Historic Flags Tell the Story of the United States in Images
Historic flags and symbols are an important part of a nation’s story, and the United States is no exception. The familiar stars and stripes on the country’s flag that represent the original 13 colonies were common in early renditions.
The Bennington flag is one example of an early flag used in the United States. This version includes white stars on a blue background, and red and white stripes as well. The difference between it and the Betsy Ross version is that the Bennington flag also includes the number “76” in the center of the circle of stars.
Other styles of flags were also used in the United States in the period prior to the passage of the Flag Act in 1777. Before that point in the country’s history, flags were created for different colonies and states, as well as organizations.
The Grand Union Flag is one example of these. Its appearance was a combination of the British Union Jack in the top left-hand corner and 13 red and white stripes. The design of the Union Jack is made up of the St. George’s Cross, which is English, and the St. Andrew’s Cross, which is associated with Scotland. Both Crosses are layered over each other and are displayed on a blue background.
A flag associated with the Battle of Bunker Hill, which took place in June of 1775, was produced. Its design features a small red cross on a white background with a small evergreen tree positioned in the top left corner. This design is positioned in the left corner of a dark blue background.
The rattlesnake was used in one early American flag. Benjamin Franklin was responsible for portraying the United States as a rattlesnake that had been cut up into pieces. The Gadsden Flag uses the image of a coiled snake poised to strike. Underneath the serpent, the words, “Don’t Tread on Me” appear.
This flag is named after Christopher Gadsen, one of the delegates to the Second Continental Congress. He presented it to the Provincial Congress of South Carolina on February 9, 1776.
The Bonnie Blue flag is another example of the historic flags that capture events in the story of the United States. This one is a white star on a blue background and it was used by the Republic of West Florida in 1810. The newly-created republic only lasted for 74 days before it was annexed by the United States.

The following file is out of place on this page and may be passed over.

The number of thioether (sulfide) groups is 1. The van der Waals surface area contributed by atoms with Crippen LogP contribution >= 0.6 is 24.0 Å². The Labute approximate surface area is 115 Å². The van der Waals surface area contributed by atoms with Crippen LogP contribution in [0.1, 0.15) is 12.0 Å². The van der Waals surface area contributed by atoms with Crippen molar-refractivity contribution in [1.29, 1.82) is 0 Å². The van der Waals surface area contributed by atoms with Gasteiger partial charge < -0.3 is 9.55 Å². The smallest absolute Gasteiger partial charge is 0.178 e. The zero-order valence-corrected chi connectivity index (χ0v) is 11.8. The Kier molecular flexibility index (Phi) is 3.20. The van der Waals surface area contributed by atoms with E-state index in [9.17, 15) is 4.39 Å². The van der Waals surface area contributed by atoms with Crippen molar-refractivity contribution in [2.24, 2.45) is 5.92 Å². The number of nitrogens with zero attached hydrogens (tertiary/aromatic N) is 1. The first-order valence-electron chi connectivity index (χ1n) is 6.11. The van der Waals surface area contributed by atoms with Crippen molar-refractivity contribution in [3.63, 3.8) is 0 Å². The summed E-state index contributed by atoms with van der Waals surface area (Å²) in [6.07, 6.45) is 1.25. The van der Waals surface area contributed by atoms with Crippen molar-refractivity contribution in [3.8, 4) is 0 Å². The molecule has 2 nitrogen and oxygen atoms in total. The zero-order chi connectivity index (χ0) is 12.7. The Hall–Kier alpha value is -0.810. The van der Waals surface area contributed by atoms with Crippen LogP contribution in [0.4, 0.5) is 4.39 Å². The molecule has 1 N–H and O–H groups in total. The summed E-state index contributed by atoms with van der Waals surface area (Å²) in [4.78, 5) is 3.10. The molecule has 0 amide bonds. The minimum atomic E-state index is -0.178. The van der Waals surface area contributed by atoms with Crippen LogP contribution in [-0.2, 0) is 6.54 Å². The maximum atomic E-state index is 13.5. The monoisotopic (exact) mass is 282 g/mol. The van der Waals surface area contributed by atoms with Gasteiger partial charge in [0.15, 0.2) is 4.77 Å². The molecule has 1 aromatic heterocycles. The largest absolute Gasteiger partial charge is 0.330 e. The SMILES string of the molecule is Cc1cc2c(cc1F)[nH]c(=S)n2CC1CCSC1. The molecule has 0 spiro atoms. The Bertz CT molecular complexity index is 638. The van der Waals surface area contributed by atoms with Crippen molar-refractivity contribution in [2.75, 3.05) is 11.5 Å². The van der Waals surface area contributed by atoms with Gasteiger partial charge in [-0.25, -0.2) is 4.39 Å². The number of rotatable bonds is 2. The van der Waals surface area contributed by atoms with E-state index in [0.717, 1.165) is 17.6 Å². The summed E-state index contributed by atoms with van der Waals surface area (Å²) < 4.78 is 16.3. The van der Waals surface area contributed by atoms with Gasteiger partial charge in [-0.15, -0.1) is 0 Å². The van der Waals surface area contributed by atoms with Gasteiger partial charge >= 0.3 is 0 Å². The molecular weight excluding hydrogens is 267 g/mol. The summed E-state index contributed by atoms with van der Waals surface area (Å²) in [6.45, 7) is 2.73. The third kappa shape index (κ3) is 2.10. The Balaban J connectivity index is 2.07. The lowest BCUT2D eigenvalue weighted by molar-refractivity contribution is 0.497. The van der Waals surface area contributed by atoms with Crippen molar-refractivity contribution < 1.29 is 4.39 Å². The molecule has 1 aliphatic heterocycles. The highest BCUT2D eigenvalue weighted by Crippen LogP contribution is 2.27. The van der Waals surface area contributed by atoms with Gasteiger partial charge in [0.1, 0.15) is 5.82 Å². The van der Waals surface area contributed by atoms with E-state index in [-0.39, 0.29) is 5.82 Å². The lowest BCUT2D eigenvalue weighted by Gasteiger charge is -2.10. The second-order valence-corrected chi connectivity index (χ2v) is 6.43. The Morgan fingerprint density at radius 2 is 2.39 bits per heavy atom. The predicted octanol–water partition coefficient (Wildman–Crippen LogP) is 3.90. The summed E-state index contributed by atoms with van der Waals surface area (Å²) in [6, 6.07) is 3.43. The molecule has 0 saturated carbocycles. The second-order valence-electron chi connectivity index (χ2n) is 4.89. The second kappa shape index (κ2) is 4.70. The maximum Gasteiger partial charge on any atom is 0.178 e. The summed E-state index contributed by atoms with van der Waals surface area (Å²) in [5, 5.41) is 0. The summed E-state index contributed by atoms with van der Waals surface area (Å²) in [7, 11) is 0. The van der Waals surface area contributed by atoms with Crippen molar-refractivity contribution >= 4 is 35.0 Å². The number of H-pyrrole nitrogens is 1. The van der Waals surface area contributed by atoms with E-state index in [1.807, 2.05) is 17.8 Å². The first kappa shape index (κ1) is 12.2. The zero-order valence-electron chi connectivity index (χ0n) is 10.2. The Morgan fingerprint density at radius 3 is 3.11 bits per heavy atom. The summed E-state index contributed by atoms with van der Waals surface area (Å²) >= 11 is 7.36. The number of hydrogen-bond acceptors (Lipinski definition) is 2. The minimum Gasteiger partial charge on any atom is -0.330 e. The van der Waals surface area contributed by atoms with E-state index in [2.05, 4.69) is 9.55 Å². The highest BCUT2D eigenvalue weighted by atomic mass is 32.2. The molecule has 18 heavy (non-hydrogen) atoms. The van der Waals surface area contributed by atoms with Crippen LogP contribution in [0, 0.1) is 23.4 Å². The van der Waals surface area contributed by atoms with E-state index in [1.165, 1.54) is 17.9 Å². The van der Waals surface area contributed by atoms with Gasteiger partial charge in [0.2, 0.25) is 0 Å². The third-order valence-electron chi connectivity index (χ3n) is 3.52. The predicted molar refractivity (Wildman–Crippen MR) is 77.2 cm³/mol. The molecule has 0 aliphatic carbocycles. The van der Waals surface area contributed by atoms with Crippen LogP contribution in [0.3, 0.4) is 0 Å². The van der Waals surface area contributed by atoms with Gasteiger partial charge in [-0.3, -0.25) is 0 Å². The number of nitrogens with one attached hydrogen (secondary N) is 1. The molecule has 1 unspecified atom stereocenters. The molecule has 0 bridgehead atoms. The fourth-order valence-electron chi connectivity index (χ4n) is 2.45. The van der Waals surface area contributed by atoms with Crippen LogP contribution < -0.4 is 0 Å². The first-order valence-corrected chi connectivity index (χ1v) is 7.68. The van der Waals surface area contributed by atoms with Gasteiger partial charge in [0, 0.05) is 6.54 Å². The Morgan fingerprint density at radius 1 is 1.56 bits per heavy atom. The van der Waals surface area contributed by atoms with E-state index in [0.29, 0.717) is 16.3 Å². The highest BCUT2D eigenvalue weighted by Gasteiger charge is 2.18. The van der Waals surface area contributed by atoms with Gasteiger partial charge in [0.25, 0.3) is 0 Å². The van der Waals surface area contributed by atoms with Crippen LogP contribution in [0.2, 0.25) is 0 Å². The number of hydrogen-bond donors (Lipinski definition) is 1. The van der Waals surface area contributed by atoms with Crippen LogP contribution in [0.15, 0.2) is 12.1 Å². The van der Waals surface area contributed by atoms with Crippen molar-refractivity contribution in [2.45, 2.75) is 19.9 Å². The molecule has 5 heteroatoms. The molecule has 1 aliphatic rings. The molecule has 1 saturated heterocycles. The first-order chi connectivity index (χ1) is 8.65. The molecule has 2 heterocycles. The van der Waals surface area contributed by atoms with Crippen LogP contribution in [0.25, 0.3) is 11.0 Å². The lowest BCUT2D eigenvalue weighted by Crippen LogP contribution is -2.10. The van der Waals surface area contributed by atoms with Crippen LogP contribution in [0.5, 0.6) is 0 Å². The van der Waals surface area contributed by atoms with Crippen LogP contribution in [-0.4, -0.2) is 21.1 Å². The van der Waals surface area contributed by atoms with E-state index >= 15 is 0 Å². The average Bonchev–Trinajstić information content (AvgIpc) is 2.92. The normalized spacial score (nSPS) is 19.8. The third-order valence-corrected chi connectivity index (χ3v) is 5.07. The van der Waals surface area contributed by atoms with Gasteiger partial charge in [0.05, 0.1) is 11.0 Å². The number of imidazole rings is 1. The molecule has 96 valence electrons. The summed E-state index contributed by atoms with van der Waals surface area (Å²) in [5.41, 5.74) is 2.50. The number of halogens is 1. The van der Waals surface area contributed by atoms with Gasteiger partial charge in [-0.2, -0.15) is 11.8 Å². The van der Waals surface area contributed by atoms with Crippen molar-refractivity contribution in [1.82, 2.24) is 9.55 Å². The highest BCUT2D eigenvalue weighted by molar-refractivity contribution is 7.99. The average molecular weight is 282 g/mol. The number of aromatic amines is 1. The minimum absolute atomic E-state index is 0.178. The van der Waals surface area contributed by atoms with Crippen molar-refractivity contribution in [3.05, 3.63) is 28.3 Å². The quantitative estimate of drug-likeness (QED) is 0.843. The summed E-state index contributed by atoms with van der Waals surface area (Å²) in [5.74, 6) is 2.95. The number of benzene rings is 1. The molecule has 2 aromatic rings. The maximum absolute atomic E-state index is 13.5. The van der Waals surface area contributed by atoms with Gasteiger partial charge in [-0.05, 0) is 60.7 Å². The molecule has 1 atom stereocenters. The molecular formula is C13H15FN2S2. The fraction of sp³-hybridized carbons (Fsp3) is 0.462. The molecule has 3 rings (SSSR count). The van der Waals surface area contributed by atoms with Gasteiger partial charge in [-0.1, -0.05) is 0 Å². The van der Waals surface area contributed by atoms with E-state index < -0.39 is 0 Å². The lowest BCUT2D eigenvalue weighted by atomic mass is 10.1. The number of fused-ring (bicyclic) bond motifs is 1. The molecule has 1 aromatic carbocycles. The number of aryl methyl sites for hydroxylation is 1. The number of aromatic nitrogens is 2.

Modern history buffs or those who just want to “Remember the Alamo” can get a flag that commemorates this famous battle between Davy Crockett and his companions against forces led by General Santa Ana. The Mexican soldiers stormed the Alamo on the morning of March 6, 1836. After brutal hand-to-hand combat, the few remaining survivors were executed under Santa Ana’s orders.
The Confederate flag, with its “Stars and Bars,” was adopted by the Confederate States of America in 1861. This flag’s design is similar to the United States flag, but it has seven stars on a blue background, as well as two red stripes and one white one. The Confederate battle flag has a red background with a blue X decorated with white stars on it.
Flying historic flags is a way for a person to indicate a time in U.S. history that they are interested in or identify with. They can also be used as an educational tool to share the country’s rich history with others. Each historic flag tells a story, and provides a snapshot of a specific point in history.
Sandy Winslow is a writer of many topics including the history of America. There are few things in our country that hold more of our history than our historic flags.
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